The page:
While Johnson had wavered, however, the Council had handed over responsibility for the Matamoros Expedition to a young Texan officer (and West Point dropout) by the name of James W. Fannin. But when Johnson changed his mind and claimed the command after all, the Council explicitly revoked neither man’s commission! For his part, Fannin headed to the coast to find recruits for the venture.

Governor Smith vetoed Fannin’s appointment, but the Council overruled him, and then impeached the governor for good measure. Smith refused to give up his office, and attempted instead to disband the Council. Neither side backed down, and soon there was no effective government in San Felipe. Yet meanwhile both Fannin and Johnson were busily preparing to carry their war beyond the boundaries of this completely dysfunctional “provisional state” of Texas.

It gets worse. When Johnson’s “second-in-command,” a charismatic Scottish physician by the name of James Grant, led the expedition’s volunteers out of Béxar, they took with them most of the supplies and provisions – even the clothing – intended for the San Antonio garrison at the Alamo. When the marchers reached the Goliad presidio, Grant seized the horses belonging to the Goliad garrison for his own troops, and further demanded that the soldiers at Goliad pull down the unauthorized flag of Texan independence that had been raised at the presidio a few weeks before.

The Scotsman, who had large landholdings south of the Río Grande, had been one of the leaders of the Federalist forces in Coahuila in 1835 before the arrival of Santa Anna’s troops forced him to flee to Texas. Grant was adamantly opposed to an independent Texas, despite the fact that calls for a complete separation from Mexico were becoming more and more frequent among both old settlers and new arrivals in Texas. Frank Johnson was also adamant in his adherence to Federalism. He even claimed that the volunteers from the United States who were arriving in San Antonio in December “all declare that if we pretend to independence they will immediately quit us, as they consider the War in that case interminable.” On January 10th, four days after his hasty “resignation,” the self-styled commander-in-chief issued a proclamation in San Felipe in the name of the “The Federal Volunteer Army of Texas” to the effect that his army marched under the flag of 1824, and had “for their object the restoration of the principles of the constitution, and the extermination of the last vestige of despotism from the Mexican soil.” Texas, said Johnson, “yet hears the groans of her oppressed Mexican friends, and their call for assistance.”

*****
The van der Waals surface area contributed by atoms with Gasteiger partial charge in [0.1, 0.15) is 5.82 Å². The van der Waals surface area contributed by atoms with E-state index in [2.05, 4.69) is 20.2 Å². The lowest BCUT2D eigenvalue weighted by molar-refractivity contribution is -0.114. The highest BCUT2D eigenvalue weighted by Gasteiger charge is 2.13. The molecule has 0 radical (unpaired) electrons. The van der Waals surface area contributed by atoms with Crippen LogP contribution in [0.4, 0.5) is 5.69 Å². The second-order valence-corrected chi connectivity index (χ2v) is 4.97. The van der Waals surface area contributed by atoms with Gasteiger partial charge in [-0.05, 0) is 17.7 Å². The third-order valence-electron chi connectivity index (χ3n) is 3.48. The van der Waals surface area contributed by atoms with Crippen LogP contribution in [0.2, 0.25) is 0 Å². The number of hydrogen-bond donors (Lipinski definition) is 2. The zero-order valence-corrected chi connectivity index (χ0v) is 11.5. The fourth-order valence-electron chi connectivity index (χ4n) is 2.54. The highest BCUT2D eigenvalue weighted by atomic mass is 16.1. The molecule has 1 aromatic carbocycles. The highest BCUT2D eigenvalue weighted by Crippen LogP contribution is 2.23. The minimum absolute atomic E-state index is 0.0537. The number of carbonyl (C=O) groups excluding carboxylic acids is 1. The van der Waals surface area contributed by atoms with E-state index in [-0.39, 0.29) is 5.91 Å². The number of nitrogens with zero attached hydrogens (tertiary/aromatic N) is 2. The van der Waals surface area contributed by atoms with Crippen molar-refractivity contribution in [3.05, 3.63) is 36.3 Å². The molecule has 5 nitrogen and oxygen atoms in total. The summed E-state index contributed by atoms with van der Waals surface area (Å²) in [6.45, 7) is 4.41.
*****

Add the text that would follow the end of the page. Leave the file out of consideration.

Governor Henry Smith, who had favored an outright Texan declaration of independence even at the time of the Consultation, had a very different attitude toward cooperation with Mexicans. He even opposed allowing tejanos to vote for delegates to the convention which had been called to meet on the 1st of March (1836), to take up once again the issue of independence. Many historians have cited their contrasting attitudes toward Mexicans as a key factor in the split between the Governor and the Council, and some have argued that Sam Houston shared with Smith a “racial antagonism” towards Mexicans. Others have argued that Houston opposed a Matamoros Expedition led by Johnson or Fannin simply because egocentric Major General wanted to lead the campaign across the Río Grande himself.

A closer examination of Houston’s words and deeds as he faced the twin crises of “Matamoros fever” and the breakup of the Texan provisional government will show that his motives were much more pragmatic than they were racist or egotistical. It will also show that the contours of the San Jacinto campaign of March and April were shaped in great part by the events in Texas in December and January. It may also be useful to take a look at one of the least studied and most often misunderstood phases of the Texas Revolution – especially since it has attracted the attention of some of the most interesting and challenging new scholarship in the field, including Edward L. Miller’s New Orleans and the Texas Revolution and Thomas Ricks Lindley’s Alamo Traces.

Sam Houston did not spend the winter of 1835–36 planning the San Jacinto campaign. Much of December was devoted to commissioning recruiting agents and ordering the establishment of a line of posts from Cópano Bay to San Antonio to defend the frontier and to house the recruits that Houston hoped to receive in time for a renewed conflict in the spring, which, he warned, could begin as early as February 20th to March 1st. As late as December 30th, he was advising all new recruits to head for the port of Cópano. He told Governor Smith that before he could join the troops on the frontier, however, he would have to go to east Texas “to hold an Indian talk, and arrange matters for safety in the rear of the army.” When that was done, he told the governor, he would be ready to proceed to either Cópano or Matamoros, depending on Smith’s orders. The spring could bring either offensive or defensive war for the Texans, depending on the circumstances that they might face.